Aidan Smith, 5, walks to place flowers in front of Salon Meritage where eight people were killed in a shooting rampage in Seal Beach. On Tuesday, the widow of the salon’s owner sued the business’ insurer over their handling of the shooting.
The widow of the owner of a Seal Beach beauty salon where eight people were killed last year in the worst mass killing in Orange County history filed a lawsuit on Tuesday alleging that her insurance company did not fully pay off on a policy for work interruption.
Sandi Fannin, who recently sold the business to another hairstylist friend, sued Employers Mutual Casualty Co. in Orange County Superior Court.
“All I wanted was for this company to do what my husband, Randy, and I paid them to do,” Fannin said. “Instead, they treated the worst moment in my life like it was just a small problem.”
Her attorney, Howard Shernoff, said the company initially sent his client check for $5,000, or what it calculated to be about a month of service interruption at Salon Meritage.
“They repeatedly asserted ... the insurance policy only covered 30 days of business interruption,” Shernoff said. “So they issued a check for $5,000 for those days. Then later they sent another check for $15,000, failing to say what that was for. And then after reaffirming the 30 days position, another check mysteriously appeared for $8,000, which was called an accommodation to my client.”
The insurers said they paid for five to six months of service interruption, Shernoff said.
“She should have been paid for 12 months and double the rate the insurance company was using to compute” the payout, he said.
Fannin's attorneys estimate the company owes her $50,000 to $70,000, according to Shernoff, who said she is also seeking unspecified damages for emotional distress.
A representative of Hirsch, Closson, McMillan and Schroeder of San Diego, a law firm representing the insurance company, said there would be no comment on the lawsuit.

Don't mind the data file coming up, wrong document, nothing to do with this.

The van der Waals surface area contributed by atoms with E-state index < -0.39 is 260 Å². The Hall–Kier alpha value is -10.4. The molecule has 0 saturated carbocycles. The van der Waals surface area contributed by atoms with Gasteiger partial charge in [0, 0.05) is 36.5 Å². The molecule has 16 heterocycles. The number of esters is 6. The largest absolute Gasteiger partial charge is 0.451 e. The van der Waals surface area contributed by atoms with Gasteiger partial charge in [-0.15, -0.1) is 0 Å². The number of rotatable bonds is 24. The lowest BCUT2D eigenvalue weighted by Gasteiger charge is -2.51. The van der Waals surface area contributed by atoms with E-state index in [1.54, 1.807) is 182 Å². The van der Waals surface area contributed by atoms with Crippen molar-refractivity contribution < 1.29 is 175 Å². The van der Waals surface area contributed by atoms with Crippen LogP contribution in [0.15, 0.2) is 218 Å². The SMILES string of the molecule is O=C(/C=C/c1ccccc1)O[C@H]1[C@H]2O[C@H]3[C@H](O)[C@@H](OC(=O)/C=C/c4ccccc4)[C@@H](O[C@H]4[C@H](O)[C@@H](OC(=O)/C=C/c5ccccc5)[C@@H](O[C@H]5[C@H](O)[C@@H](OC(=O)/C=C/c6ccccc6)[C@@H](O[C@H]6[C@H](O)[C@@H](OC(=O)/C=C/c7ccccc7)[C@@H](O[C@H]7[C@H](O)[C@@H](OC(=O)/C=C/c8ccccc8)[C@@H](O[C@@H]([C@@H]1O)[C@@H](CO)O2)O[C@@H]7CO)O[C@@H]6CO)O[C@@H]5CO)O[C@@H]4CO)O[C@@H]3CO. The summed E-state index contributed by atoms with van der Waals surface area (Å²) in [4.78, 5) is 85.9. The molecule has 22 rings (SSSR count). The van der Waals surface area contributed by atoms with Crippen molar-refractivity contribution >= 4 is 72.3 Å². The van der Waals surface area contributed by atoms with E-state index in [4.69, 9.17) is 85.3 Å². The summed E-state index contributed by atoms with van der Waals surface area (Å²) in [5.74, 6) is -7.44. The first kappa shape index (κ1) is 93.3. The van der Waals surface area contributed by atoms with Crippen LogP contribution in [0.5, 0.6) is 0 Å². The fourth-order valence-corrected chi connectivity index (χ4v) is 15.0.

The Fannins had a “fairly common policy that does not include a specific time limit for business interruption because in 99 percent of business interruption cases there's no dispute,” Shernoff said.
“This was a very different situation,” he said. “All the hairdressers that comprised the hair salon were dead and the salon itself was scarred with bullets and blood.”
Also, Sandi Fannin was too “emotionally distraught” to go back to work within a month, Shernoff said.
The landlord told Fannin that “he could not re-lease the property. He tried with several other businesses ... and the salon would not have a chance unless it went with a full rebuild,” Shernoff said.
The insurance company objected to that, as well, according to Shernoff.
Salon Meritage is expected to reopen in mid-November, with a friend of Sandi Fannin taking it over, Shernoff said.
Initially the property had a “stigma” to it, but Seal Beach is a “pretty tight community and it kind of flipped and everyone was trying to support the reopening,” Shernoff said. “The community has vowed not to let that stigma keep them away.”
Fannin is “not litigious. She didn't want to sue anybody,” Shernoff said. “She just wants to be treated fairly and have a tiny bit of closure.”
Scott Evans Dekraai is charged with eight counts of murder in the Oct. 12, 2011, rampage.
Dekraai is accused of bursting into the salon and gunning down his 48-year-old ex-wife, Michelle Fourner, with whom he had been involved in a bitter child custody battle, along with Randy Fannin, 62; Victoria Ann Buzzo, 54; Lucia Bernice Kondas, 65; Laura Lee Elody, 46; Michele Daschbach Fast, 47; Christy Wilson, 47; and David Caouette, 64.
The lone survivor was a woman in her 70s.